The manuscripts’ importance stems from their particular antiquity. Carbon dating places their burial at about 300 BCE. This was the height of the Warring States Period, an era of turmoil that ran from the fifth to the third centuries BCE. During this time, the Hundred Schools of Thought arose, including Confucianism, which concerns hierarchical relationships and obligations in society; Daoism (or Taoism), and its search to unify with the primordial force called Dao (or Tao); Legalism, which advocated strict adherence to laws; and Mohism, and its egalitarian ideas of impartiality. These ideas underpinned Chinese society and politics for two thousand years, and even now are touted by the government of Xi Jinping as pillars of the one-party state.2
The newly discovered texts challenge long-held certainties about this era. Chinese political thought as exemplified by Confucius allowed for meritocracy among officials, eventually leading to the famous examination system on which China’s imperial bureaucracy was founded. But the texts show that some philosophers believed that rulers should also be chosen on merit, not birth—radically different from the hereditary dynasties that came to dominate Chinese history. The texts also show a world in which magic and divination, even in the supposedly secular world of Confucius, played a much larger part than has been realized. And instead of an age in which sages neatly espoused discrete schools of philosophy, we now see a more fluid, dynamic world of vigorously competing views—the sort of robust exchange of ideas rarely prominent in subsequent eras.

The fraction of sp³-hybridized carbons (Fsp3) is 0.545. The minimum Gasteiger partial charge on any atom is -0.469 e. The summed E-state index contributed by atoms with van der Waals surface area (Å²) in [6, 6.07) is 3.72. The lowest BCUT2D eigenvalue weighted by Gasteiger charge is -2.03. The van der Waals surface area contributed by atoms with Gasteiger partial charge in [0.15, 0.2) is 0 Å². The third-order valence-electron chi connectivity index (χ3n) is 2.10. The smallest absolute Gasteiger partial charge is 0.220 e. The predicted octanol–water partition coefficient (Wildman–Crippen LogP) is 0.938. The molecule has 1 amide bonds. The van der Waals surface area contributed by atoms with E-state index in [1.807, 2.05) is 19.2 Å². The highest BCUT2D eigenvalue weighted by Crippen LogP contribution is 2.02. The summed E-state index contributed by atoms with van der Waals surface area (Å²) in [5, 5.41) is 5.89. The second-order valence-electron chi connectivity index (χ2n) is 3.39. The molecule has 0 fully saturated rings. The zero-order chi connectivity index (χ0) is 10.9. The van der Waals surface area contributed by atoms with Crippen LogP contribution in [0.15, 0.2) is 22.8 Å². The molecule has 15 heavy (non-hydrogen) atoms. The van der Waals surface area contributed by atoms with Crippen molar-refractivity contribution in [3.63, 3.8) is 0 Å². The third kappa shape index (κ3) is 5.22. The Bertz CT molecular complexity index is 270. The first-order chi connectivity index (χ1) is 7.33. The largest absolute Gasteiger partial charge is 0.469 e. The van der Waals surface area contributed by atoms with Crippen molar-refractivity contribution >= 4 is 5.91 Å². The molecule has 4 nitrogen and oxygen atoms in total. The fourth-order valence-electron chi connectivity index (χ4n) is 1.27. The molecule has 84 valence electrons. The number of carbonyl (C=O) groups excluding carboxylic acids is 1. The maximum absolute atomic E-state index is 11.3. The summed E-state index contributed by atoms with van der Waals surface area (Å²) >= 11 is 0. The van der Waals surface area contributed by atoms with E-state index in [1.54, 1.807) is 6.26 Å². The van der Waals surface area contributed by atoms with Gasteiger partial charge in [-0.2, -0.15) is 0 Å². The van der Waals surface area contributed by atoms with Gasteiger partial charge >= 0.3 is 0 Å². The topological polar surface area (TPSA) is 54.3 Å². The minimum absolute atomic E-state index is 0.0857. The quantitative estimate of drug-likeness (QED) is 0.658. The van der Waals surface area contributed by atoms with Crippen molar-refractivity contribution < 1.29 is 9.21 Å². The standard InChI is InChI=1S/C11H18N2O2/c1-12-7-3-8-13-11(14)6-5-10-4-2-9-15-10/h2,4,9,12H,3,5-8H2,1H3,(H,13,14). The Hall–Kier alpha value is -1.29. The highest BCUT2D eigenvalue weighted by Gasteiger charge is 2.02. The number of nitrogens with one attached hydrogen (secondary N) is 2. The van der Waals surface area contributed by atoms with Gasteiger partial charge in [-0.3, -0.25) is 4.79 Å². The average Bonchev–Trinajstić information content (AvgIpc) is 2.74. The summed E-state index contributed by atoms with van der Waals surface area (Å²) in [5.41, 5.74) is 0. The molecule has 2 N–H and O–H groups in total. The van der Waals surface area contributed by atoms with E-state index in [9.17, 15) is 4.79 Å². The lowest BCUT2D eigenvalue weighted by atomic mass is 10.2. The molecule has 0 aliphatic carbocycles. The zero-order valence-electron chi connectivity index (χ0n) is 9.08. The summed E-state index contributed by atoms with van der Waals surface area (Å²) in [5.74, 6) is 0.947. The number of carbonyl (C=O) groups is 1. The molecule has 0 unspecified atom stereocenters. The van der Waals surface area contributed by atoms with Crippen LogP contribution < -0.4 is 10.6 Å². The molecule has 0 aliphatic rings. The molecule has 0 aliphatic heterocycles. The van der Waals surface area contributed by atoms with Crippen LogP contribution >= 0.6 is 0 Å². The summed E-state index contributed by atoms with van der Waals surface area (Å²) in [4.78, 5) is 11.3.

If you flip on a waterfall to fall asleep, if you keep rainymood.com in your bookmarks, if you associate well-being with the sound of streams and crickets or wonder why the beach never quite sounds as tranquil as you imagine, it's because of Teibel. New York's least likely media mogul was the mastermind behind Environments, a series of records he swore were "The Future of Music." From 1969 to 1979, he took the best parts of nature, turned them up to 11, engraved them on 12-inch records, and sold them back to us by the millions. He had a musician's ear, an artist's heart, and a salesman's tongue, and his work lives on in yoga studios, Skymall catalogs, and the sea-blue eyes of Brian Eno. If you haven't heard of him, it's only because he designed his own legacy to be invisible.
This is the story of a man who tried to capture the world, and really wanted us to listen.
Consider this: for almost 2,000 years and counting the entirety of Western culture has been brainwashed. The fields of biology, economics, religion, and psychology are built on a lie. Even those who self-consciously reject this falsehood are subconsciously shaped by it. It’s unavoidable and all pervasive. It’s made us who we are. Indeed, it’s turning us into monsters. What is this lie exactly? It’s the assumption that humans are born bad.
“I’ve never been good at concealing anything, the whole bent of my nature is toward confession,” he tells us. Yet a certain amount of concealment adds to the novel’s rhetorical power.
How can such an icon of human-induced extinction be so misunderstood? The answer lies in the shameful way the dodo has been treated since the last bird died about 350 years ago. Arguably, we have lost the dodo at least twice more since then.
"We have this continuous series of tragedies, forgetting the dodo over and over again," says Leon Claessens at the College of the Holy Cross in Worcester, Massachusetts.